And also they were not quite confident always to upgrade their API version, not knowing if something might break their integration. And we also wanted to let them do that over time. So with this new section around the versioning, what happens is, you can basically see the traffic in test mode or in live mode. And so you can slightly…slowly, but surely, upgrade your code base to the latest version, and then see the traffic and see if everything goes well, whether it’s in test mode and then when you’re ready to go live. And how do you know when you’re ready to go live? Well, the dashboard now provides also real-time insights into how people consume the API. And we think this is really important because you can now filter all your errors by endpoint, by type as well. And also instrument all the webhook response time that are coming back from your servers. And so that’s really helpful when you’re implementing Stripe because you can debug your request.
But when you’re running your business at scale on Stripe, then, like, every error that might occur, like, obviously, you would not be able to paginate through thousands of pages of logs. But now you have all these things, front and centre, and in this particular case, for instance, I can see there was a spike probably due to a bad deploy and a mistake I made. And I can just click here and see precisely what happened to fix the problem. So it’s the space for us to provide dedicated developer tooling. And, of course, this new developer dashboard does not obviate the core requirements of providing a specification for your API. So we also ship an OpenAPI spec, it’s open source on GitHub. And we think that’s really important to have, you know, a machine-readable backend, in addition to frontend experiences. Because this way, the more specific your API is, the more you can use tools from the ecosystem, including Postman, for instance, on the screen, and you can really understand the total shape of the API and what it’s capable of.
We also create a project on top of the OpenAPI spec that we call the Stripe Mock. And Stripe Mock is a server written in Go that anyone can install on their laptop, it’s open source. It consumes the OpenAPI spec, and essentially mimics what Stripe would do but right from your machine. And the primary use case for this is when you write test suites. Test suites can have like many, many calls, you know, to an API. And so running test suites if you have hundreds of API calls might take some time if you’re hitting the servers on the internet. So this time, with Stripe Mock, we think we have a great solution for, one, having those test suites running extremely fast on your local machines. And then, combine that with the developer dashboard and the frontend tooling, you have everything to monitor an instrument what’s happening when you’re deploying your code. So that’s how we’ve been thinking about the full-stack developer experiences and API for our first question.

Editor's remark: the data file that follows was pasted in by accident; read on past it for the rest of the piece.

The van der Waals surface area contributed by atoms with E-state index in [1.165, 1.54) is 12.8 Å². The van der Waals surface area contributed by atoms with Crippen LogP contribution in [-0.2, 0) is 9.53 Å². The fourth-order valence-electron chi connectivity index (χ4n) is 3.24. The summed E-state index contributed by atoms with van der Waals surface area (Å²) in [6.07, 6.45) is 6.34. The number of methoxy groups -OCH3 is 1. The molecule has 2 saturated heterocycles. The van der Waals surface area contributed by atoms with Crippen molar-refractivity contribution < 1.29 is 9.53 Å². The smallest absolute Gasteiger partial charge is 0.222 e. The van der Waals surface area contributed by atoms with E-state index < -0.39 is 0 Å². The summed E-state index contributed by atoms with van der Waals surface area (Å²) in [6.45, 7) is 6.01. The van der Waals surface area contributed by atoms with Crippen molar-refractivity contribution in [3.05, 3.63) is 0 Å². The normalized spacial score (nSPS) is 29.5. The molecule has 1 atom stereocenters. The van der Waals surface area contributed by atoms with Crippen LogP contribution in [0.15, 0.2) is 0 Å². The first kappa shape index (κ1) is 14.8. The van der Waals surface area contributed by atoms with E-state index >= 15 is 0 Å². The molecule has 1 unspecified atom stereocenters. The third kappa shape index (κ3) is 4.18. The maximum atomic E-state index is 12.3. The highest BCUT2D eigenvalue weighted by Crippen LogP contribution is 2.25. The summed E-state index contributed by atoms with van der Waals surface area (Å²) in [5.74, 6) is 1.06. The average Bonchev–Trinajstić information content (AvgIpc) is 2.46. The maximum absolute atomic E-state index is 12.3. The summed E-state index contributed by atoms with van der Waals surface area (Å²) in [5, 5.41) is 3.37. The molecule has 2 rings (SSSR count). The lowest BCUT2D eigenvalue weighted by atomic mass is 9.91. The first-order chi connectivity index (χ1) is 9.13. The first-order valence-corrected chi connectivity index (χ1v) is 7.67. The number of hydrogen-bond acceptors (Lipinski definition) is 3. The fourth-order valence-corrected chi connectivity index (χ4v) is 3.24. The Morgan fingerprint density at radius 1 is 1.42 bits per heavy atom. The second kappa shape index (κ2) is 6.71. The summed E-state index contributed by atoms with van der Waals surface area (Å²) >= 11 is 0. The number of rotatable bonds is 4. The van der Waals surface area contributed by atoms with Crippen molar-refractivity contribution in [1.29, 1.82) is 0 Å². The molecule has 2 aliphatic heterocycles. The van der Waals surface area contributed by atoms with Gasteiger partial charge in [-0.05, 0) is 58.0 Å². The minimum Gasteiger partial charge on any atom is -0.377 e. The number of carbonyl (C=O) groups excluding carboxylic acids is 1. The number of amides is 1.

Now, moving on to the second challenge. Like, if an API is kind of a contract that we’re establishing with users, how do we evolve this contract over time?
And as the world changes around this, how can we as an API provider continue to model the real world and evolve the API to address, like, new user needs? How you extend that contract, essentially. And, of course, we have this solid foundation that I mentioned, which is this, like, backwards compatibility on the API. But what if we wanna offer like dozens of new features, that’s gonna be extremely hard for developers to hit all those new endpoints and continually reconsider their contract with you. So when we launched Stripe in 2011, we had this good snippet on the homepage. We really wanted back then to already get across that developer experience really mattered to us. But there’s one big problem with this good snippet though, it’s built around credit cards. And sure, credit cards are the default here in the US but as you start thinking about bringing your business to more countries, this is not quite the case.
Let’s say you want to sell in China, you’ll need to ship out WeChat Pay and Alipay, and honestly, you don’t really have to go that far. If you look at Europe, for instance, in Germany, 20% of transactions online only happen with credit cards. All the rest, like, is basically a set of, like, bank debit scheme that are very popular and other payment methods there. Zooming out, the world is actually a pretty exotic place when it comes to online payments, only 55% of online transaction happen with cards. And that trend is accelerating, more and more payment methods are coming along. And consumers, you know, love them in different countries, and there’s less and less time for people to re-implement them. And they know, like, all our entrepreneurs and builders I’ve been talking to, they’re kind of aware already. They have like all these payment methods online, but they don’t really have, you know, the time to deal with that complexity. So at Stripe in 2010, that was the original transaction endpoint, a very clear abstraction, a few parameters, and amounts of currency and the card details. Synchronous, reusable, does not require authentication, that was pretty simple.